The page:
maximum unemployment rate of 4.2 percent. This compares favorably to 
rates of 20 percent and more common in the industrial countries. Swiss 
output was flat for four years, but this compared to plunges of 10 
percent per year or more in England, Germany, and the United States.

"Switzerland," as one economist observed, "never had the New Deal." If 
we remember that the New Deal was advanced as a practical stopgap 
measure, a way to "do something" rather than merely mouthing 
platitudes about supply and demand, then the relative Swiss torpidity 
can be seen as excusable, as the crisis never reached the dimensions 
it did elsewhere. Free-market economists would argue that the decision 
not to launch vast spending programs actually aided the country's 
economic recovery. At the worst, one can say that Executives during 
economic crises in both 1918 and 1929-1933, Switzerland's diffused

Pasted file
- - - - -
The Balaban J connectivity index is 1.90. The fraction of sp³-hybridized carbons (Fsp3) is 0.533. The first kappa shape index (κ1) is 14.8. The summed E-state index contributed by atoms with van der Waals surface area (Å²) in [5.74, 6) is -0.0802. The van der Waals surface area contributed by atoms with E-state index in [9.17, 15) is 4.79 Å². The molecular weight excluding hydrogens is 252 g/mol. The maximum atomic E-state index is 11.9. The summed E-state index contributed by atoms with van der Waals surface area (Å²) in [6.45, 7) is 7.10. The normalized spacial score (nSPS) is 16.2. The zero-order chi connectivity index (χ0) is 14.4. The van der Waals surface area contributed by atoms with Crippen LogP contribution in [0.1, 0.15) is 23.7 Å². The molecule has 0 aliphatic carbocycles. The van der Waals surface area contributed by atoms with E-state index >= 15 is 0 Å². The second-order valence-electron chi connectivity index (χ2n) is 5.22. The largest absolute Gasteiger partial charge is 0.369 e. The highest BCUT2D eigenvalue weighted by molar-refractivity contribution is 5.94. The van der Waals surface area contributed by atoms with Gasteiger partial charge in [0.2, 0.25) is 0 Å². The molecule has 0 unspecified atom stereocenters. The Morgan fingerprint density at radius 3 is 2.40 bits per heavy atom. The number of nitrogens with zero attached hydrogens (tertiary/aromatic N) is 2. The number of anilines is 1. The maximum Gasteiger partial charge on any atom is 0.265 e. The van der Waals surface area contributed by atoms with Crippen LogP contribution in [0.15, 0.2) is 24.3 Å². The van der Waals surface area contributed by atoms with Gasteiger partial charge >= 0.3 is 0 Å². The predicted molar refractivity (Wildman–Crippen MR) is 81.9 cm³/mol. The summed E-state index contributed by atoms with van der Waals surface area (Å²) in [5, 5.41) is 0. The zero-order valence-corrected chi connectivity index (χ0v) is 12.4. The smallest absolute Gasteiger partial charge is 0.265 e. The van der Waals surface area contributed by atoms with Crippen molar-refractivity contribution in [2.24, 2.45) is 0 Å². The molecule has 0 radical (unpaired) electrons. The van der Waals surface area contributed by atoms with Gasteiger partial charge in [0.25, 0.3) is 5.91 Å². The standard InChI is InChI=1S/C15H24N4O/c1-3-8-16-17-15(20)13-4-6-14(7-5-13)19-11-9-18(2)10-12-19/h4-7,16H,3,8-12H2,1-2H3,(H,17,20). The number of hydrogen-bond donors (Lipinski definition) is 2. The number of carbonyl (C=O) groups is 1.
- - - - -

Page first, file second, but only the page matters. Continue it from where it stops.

executive in no way hampered the government from taking steps that 
produced one of the most dynamic economies in the world during the 
pre-war 1930s.

"The first thought of a Swiss," as President Furgler commented, "is 
not, Met us go to the federal government for this,' but rather, 'let's 
bring it up at the town council.' And even when you are at the 
national level, it is not, 'what can the president do about it?' but 
rather, 'what do we need to do about it?' The 'we' includes the 
president, but does not orbit about him in the way it does in the U.S. 
system." This is certainly visible in the domestic-economic crises